Ah! The humble (and occasionally not so humble) remix. In this case, a bunch of 12. The chance for a producer/DJ/bass player’s brother-in-law to take theingredients of a track and fuck it all up. Or bring someone untold chart success and a shit load of money. But far more commonly, just fuck it all up.
Now, sometime in the nineties, an East/West employee was dispatched to Cornwall to retrieve a promised and paid-for remix of a Lemonheads track from The Aphex Twin. Caught out by the visit, Mister Twin handed his unexpected guest whatever beat-beep-drill-glitch–stuffed DAT that happened to be nearest to the front door and sent the young buck packing. Under the circumstances, it didn’t seem to matter that the appropriate Dando-penned track had never been anywhere near the DAT in question. It had probably never been near the Cornish mad-cap’s mixing board either. It was gleefully taken back to London and probably slapped on the b-side of some single or other to ensure it’s chart position of, let’s say, 26 a few weeks later, reflected kudos secure. The generally scathing, isolationist and knowingly difficult attitude of Richard D. James sort of implies that this was an act of scorn and subversion rather than just him having got up late, missed the call and not got back to anyone, but I s’pose we’ll never know. Also in the Nineties, Suede sent one of their brand new Armageddon-themed calls-to-arms, ‘Introducing The Band’, to Brian Eno who rejigged their new album’s two-and-a-half minute, crafted opener into a sixteen minute ambient mess of texture and delays and, kind of, well, nothing. Once again, the token of association rather than the work itself was the pay-off and it was issued on the vinyl of ‘The Wild Ones’. On the flip-side (meh-heh…), getting Norman Cook to do a similar job could mean unheralded chart success and exposure - the obvious example being Cornershop’s ‘Brimful Of Asha’, my personal favourite his 1988, Jackson 5-sampling version of Eric B & Rakim’s ‘Know You Got Soul’. Yeah, so remixes. Anything can happen.
Gloss Drop, Battles’ album from which Dross Glop is sourced, is an epilepsy-inducingly busy record. It's truly mighty in places, intricate and unquestionably artful, but it's a bit like the décor in a modern Middle Eastern hotel room. Too many bizarre east-attempts-west abstract shapes and bits of text on the walls; little secondary lights you only discover when you turn off another light… It's not going to lull you to sleep outside of over-riding your brain into the agony of a coma. Many of these remixes simplify and extend the tracks, as is the general agenda with such things. Stretch out every single section and emphasise the kick drum. Make it easier for a DJ to mix it with other, similar tracks and in doing so, accommodate the tribal needs of a tent full of pilled-up wankers at the Big Chi… err.... I mean Secret Garden Party. (Too prosaic and stereotypical-a-view? Oh, I do apologise.)
Anyway, on Dross Glop this is done really well on the whole, probably because the source material is ridiculously rich, and secondarily, because no stems were dished out to the band's drug dealer who happens to quite like a bash at Logic when he's not sleeping, cutting or driving about. This was a responsibility granted only to figures who have gained the band's respect, camaraderie, and significantly, their ear. A nice homespun, organic and lovingly prepared supplement to Gloss Drop. It's the Hugh's River Cottage of art-rock-post-mix records (that’s the correct order of these words, right?).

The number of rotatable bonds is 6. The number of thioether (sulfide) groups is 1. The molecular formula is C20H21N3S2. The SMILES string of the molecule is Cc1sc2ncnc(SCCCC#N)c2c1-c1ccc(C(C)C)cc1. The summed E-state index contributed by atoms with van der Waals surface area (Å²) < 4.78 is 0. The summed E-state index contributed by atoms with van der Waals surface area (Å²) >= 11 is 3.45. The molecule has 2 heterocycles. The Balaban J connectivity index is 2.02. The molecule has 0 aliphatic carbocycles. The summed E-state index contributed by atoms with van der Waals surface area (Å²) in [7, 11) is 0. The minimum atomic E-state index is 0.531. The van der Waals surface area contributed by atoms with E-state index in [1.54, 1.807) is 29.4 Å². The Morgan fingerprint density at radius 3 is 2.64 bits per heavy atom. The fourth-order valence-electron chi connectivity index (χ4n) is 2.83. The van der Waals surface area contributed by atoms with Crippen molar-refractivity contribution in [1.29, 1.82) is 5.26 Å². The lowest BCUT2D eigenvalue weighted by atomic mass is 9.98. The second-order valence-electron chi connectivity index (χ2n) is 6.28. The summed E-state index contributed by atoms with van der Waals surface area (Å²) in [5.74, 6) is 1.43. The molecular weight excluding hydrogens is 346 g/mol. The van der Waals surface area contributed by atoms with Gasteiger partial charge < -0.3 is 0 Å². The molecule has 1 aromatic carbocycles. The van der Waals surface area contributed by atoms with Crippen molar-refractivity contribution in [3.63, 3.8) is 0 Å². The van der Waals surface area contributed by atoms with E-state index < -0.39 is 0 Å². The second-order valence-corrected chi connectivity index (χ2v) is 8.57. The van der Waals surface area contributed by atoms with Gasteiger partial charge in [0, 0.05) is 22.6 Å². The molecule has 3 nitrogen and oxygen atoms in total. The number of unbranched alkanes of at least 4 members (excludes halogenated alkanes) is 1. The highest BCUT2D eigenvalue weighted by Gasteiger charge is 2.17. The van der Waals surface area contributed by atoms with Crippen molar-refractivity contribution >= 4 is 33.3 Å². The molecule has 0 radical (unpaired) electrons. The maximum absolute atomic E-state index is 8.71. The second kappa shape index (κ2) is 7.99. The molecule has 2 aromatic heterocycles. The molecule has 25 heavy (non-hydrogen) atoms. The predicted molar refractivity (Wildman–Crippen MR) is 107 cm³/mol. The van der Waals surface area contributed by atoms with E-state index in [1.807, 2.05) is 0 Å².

‘Wall Street’ is well named in that it is a futurist, Tortoise-shaped monolith, all steel and glass and polished marble, that manages to maintain a heartbeat. Gui Boratto turns it into a slightly more pounding futurist, Tortoise-shaped monolith, (all steel and glass and…) that manages to maintain a heart beat, but with added electronic flourishes to act as pacemaker. ‘Futura’s fairground-gone-wrong-and-sped-up-with-children-possibly-injured schtick is simplified by The Alchemist and made to sound like Wu-Tang with it’s martial arts swords as snare drums. Shabazz Palaces also give the creepy death-hop treatment to ‘White Electric’, but in a more brooding, less bonkers way, whilst Kode9 make the most of ‘Africastle’’s gorgeous, stuttering chimes. These are worthwhile companions to the originals. They make the record work as a whole, but the real stand-outs here are the ones that kinda go further than the originals – the ones that are more intense.
‘Ice Cream’ is kinda stoopid in an Add N To (X) way, but irresistible in it’s dumbness at the same time – it’s sex-starved-dwarf-exasperatedly-pic-axing-the-coal-face noises surviving Gang Gang Dance’s overhaul.
The real beast is this: ‘Sundome’ is the relatively relaxed plateau that ends Gloss Drop. What EYE has done to it is insane. His mix is so dense and ridiculous and brilliant that it frequently disregards time signatures of any kind and just stacks shit up. Noise upon stupid noise. This is the antithesis of what I was saying earlier about remixes for festival tossers. This is a colossally fun-obsessed autistic monster that shows no respect for music really, just for sounds. It has a kind of naïve purity to it because of this. It is stunning and joyous and fucked-up. People may hate it because there’s nothing really to cling to but that is where the beauty is.
So, my recommendation is to take one Xanax for every four stones you weigh and wander 'round the most modern shopping centre you can find with Dross Glop in your ears. It'll take about half an hour before you are asked to leave, but it'll be avery special half an hour that you'll only slightly and in some ways regret. Embrace the stoopid, stoopid.
7Didz Hammond's Score